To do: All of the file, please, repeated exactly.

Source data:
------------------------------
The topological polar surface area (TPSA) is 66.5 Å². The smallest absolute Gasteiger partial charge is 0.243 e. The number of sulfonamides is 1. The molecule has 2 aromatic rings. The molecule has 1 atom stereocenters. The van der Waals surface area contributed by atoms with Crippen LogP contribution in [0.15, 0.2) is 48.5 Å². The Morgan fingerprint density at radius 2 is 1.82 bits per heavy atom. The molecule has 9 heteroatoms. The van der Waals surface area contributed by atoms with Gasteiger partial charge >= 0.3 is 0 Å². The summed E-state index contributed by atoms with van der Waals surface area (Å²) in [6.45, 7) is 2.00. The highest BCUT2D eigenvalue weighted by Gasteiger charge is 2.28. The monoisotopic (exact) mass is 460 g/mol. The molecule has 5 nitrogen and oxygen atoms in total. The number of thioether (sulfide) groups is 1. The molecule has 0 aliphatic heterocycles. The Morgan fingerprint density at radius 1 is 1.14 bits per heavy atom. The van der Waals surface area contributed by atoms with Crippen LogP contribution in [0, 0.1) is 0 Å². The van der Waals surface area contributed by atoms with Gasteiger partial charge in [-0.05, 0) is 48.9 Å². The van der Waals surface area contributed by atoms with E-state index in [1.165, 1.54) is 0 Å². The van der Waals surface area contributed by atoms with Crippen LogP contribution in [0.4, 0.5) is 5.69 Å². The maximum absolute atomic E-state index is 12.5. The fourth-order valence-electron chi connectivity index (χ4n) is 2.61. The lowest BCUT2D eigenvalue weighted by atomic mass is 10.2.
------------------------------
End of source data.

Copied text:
The topological polar surface area (TPSA) is 66.5 Å². The smallest absolute Gasteiger partial charge is 0.243 e. The number of sulfonamides is 1. The molecule has 2 aromatic rings. The molecule has 1 atom stereocenters. The van der Waals surface area contributed by atoms with Crippen LogP contribution in [0.15, 0.2) is 48.5 Å². The Morgan fingerprint density at radius 2 is 1.82 bits per heavy atom. The molecule has 9 heteroatoms. The van der Waals surface area contributed by atoms with Gasteiger partial charge >= 0.3 is 0 Å². The summed E-state index contributed by atoms with van der Waals surface area (Å²) in [6.45, 7) is 2.00. The highest BCUT2D eigenvalue weighted by Gasteiger charge is 2.28. The monoisotopic (exact) mass is 460 g/mol. The molecule has 5 nitrogen and oxygen atoms in total. The number of thioether (sulfide) groups is 1. The molecule has 0 aliphatic heterocycles. The Morgan fingerprint density at radius 1 is 1.14 bits per heavy atom. The van der Waals surface area contributed by atoms with Crippen LogP contribution in [0, 0.1) is 0 Å². The van der Waals surface area contributed by atoms with Gasteiger partial charge in [-0.05, 0) is 48.9 Å². The van der Waals surface area contributed by atoms with E-state index in [1.165, 1.54) is 0 Å². The van der Waals surface area contributed by atoms with Crippen LogP contribution in [0.4, 0.5) is 5.69 Å². The maximum absolute atomic E-state index is 12.5. The fourth-order valence-electron chi connectivity index (χ4n) is 2.61. The lowest BCUT2D eigenvalue weighted by atomic mass is 10.2.